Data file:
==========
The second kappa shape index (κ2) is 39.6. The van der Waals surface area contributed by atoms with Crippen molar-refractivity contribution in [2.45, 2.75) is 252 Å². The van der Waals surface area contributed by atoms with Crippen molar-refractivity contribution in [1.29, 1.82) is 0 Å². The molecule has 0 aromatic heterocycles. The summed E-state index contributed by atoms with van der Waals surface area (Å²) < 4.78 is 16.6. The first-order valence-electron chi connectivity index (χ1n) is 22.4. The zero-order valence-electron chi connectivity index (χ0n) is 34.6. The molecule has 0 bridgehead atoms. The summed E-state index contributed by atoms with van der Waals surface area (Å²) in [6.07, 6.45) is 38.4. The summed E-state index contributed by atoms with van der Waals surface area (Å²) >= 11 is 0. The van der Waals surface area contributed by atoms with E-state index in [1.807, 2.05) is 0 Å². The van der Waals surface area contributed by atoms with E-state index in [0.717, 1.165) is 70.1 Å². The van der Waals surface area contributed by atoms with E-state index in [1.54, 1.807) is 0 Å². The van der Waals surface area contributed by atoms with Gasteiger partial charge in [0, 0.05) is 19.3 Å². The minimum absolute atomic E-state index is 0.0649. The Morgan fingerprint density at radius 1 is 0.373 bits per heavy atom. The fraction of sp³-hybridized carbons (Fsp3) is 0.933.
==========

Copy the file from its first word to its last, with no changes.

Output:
The second kappa shape index (κ2) is 39.6. The van der Waals surface area contributed by atoms with Crippen molar-refractivity contribution in [2.45, 2.75) is 252 Å². The van der Waals surface area contributed by atoms with Crippen molar-refractivity contribution in [1.29, 1.82) is 0 Å². The molecule has 0 aromatic heterocycles. The summed E-state index contributed by atoms with van der Waals surface area (Å²) < 4.78 is 16.6. The first-order valence-electron chi connectivity index (χ1n) is 22.4. The zero-order valence-electron chi connectivity index (χ0n) is 34.6. The molecule has 0 bridgehead atoms. The summed E-state index contributed by atoms with van der Waals surface area (Å²) in [6.07, 6.45) is 38.4. The summed E-state index contributed by atoms with van der Waals surface area (Å²) >= 11 is 0. The van der Waals surface area contributed by atoms with E-state index in [1.807, 2.05) is 0 Å². The van der Waals surface area contributed by atoms with E-state index in [0.717, 1.165) is 70.1 Å². The van der Waals surface area contributed by atoms with E-state index in [1.54, 1.807) is 0 Å². The van der Waals surface area contributed by atoms with Gasteiger partial charge in [0, 0.05) is 19.3 Å². The minimum absolute atomic E-state index is 0.0649. The Morgan fingerprint density at radius 1 is 0.373 bits per heavy atom. The fraction of sp³-hybridized carbons (Fsp3) is 0.933.